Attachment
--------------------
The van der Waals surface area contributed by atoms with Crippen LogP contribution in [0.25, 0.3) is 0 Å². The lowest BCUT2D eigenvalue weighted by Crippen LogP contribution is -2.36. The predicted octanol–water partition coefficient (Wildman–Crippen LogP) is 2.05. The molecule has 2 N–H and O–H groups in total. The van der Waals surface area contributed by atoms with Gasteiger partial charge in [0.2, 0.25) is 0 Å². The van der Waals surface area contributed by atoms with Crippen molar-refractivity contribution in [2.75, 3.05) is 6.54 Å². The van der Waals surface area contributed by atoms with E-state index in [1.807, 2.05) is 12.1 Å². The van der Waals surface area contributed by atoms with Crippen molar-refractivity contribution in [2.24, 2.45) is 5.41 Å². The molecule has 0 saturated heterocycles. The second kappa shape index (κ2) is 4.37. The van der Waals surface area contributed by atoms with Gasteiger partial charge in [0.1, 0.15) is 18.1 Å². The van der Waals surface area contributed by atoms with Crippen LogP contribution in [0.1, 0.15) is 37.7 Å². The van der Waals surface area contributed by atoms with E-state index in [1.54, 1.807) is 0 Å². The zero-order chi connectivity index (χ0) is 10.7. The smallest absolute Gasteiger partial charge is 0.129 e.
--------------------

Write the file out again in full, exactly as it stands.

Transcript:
The van der Waals surface area contributed by atoms with Crippen LogP contribution in [0.25, 0.3) is 0 Å². The lowest BCUT2D eigenvalue weighted by Crippen LogP contribution is -2.36. The predicted octanol–water partition coefficient (Wildman–Crippen LogP) is 2.05. The molecule has 2 N–H and O–H groups in total. The van der Waals surface area contributed by atoms with Gasteiger partial charge in [0.2, 0.25) is 0 Å². The van der Waals surface area contributed by atoms with Crippen molar-refractivity contribution in [2.75, 3.05) is 6.54 Å². The van der Waals surface area contributed by atoms with E-state index in [1.807, 2.05) is 12.1 Å². The van der Waals surface area contributed by atoms with Crippen molar-refractivity contribution in [2.24, 2.45) is 5.41 Å². The molecule has 0 saturated heterocycles. The second kappa shape index (κ2) is 4.37. The van der Waals surface area contributed by atoms with Gasteiger partial charge in [0.1, 0.15) is 18.1 Å². The van der Waals surface area contributed by atoms with Crippen LogP contribution in [0.1, 0.15) is 37.7 Å². The van der Waals surface area contributed by atoms with E-state index in [1.54, 1.807) is 0 Å². The zero-order chi connectivity index (χ0) is 10.7. The smallest absolute Gasteiger partial charge is 0.129 e.